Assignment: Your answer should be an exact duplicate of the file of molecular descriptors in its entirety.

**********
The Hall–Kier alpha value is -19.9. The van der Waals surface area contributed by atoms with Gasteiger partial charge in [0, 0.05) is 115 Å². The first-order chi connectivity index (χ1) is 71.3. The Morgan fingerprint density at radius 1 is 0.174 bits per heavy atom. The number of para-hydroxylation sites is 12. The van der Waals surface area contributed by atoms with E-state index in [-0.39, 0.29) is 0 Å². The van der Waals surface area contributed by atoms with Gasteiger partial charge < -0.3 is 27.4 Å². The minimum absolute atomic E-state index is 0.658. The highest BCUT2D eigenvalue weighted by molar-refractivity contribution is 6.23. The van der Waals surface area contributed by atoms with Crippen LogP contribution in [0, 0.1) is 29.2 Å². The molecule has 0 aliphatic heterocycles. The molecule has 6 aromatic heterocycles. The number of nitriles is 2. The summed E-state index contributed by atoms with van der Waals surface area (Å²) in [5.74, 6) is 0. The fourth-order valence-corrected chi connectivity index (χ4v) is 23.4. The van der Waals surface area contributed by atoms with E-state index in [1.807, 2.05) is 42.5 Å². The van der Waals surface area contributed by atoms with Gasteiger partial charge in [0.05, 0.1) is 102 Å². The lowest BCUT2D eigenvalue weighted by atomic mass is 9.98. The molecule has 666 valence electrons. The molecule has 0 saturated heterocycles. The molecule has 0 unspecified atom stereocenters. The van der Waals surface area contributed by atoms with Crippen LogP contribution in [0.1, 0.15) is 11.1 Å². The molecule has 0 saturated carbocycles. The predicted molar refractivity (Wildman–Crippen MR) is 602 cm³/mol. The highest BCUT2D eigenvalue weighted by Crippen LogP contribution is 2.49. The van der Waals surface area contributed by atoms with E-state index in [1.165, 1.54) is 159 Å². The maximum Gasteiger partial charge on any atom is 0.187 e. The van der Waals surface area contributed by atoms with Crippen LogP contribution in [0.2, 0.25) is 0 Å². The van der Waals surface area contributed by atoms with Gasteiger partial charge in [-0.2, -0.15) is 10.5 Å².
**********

The Hall–Kier alpha value is -19.9. The van der Waals surface area contributed by atoms with Gasteiger partial charge in [0, 0.05) is 115 Å². The first-order chi connectivity index (χ1) is 71.3. The Morgan fingerprint density at radius 1 is 0.174 bits per heavy atom. The number of para-hydroxylation sites is 12. The van der Waals surface area contributed by atoms with E-state index in [-0.39, 0.29) is 0 Å². The van der Waals surface area contributed by atoms with Gasteiger partial charge < -0.3 is 27.4 Å². The minimum absolute atomic E-state index is 0.658. The highest BCUT2D eigenvalue weighted by molar-refractivity contribution is 6.23. The van der Waals surface area contributed by atoms with Crippen LogP contribution in [0, 0.1) is 29.2 Å². The molecule has 0 aliphatic heterocycles. The molecule has 6 aromatic heterocycles. The number of nitriles is 2. The summed E-state index contributed by atoms with van der Waals surface area (Å²) in [5.74, 6) is 0. The fourth-order valence-corrected chi connectivity index (χ4v) is 23.4. The van der Waals surface area contributed by atoms with E-state index in [1.807, 2.05) is 42.5 Å². The van der Waals surface area contributed by atoms with Gasteiger partial charge in [0.05, 0.1) is 102 Å². The lowest BCUT2D eigenvalue weighted by atomic mass is 9.98. The molecule has 666 valence electrons. The molecule has 0 saturated heterocycles. The molecule has 0 unspecified atom stereocenters. The van der Waals surface area contributed by atoms with Crippen LogP contribution in [0.1, 0.15) is 11.1 Å². The molecule has 0 saturated carbocycles. The predicted molar refractivity (Wildman–Crippen MR) is 602 cm³/mol. The highest BCUT2D eigenvalue weighted by Crippen LogP contribution is 2.49. The van der Waals surface area contributed by atoms with E-state index in [1.165, 1.54) is 159 Å². The maximum Gasteiger partial charge on any atom is 0.187 e. The van der Waals surface area contributed by atoms with Crippen LogP contribution in [0.2, 0.25) is 0 Å². The van der Waals surface area contributed by atoms with Gasteiger partial charge in [-0.2, -0.15) is 10.5 Å².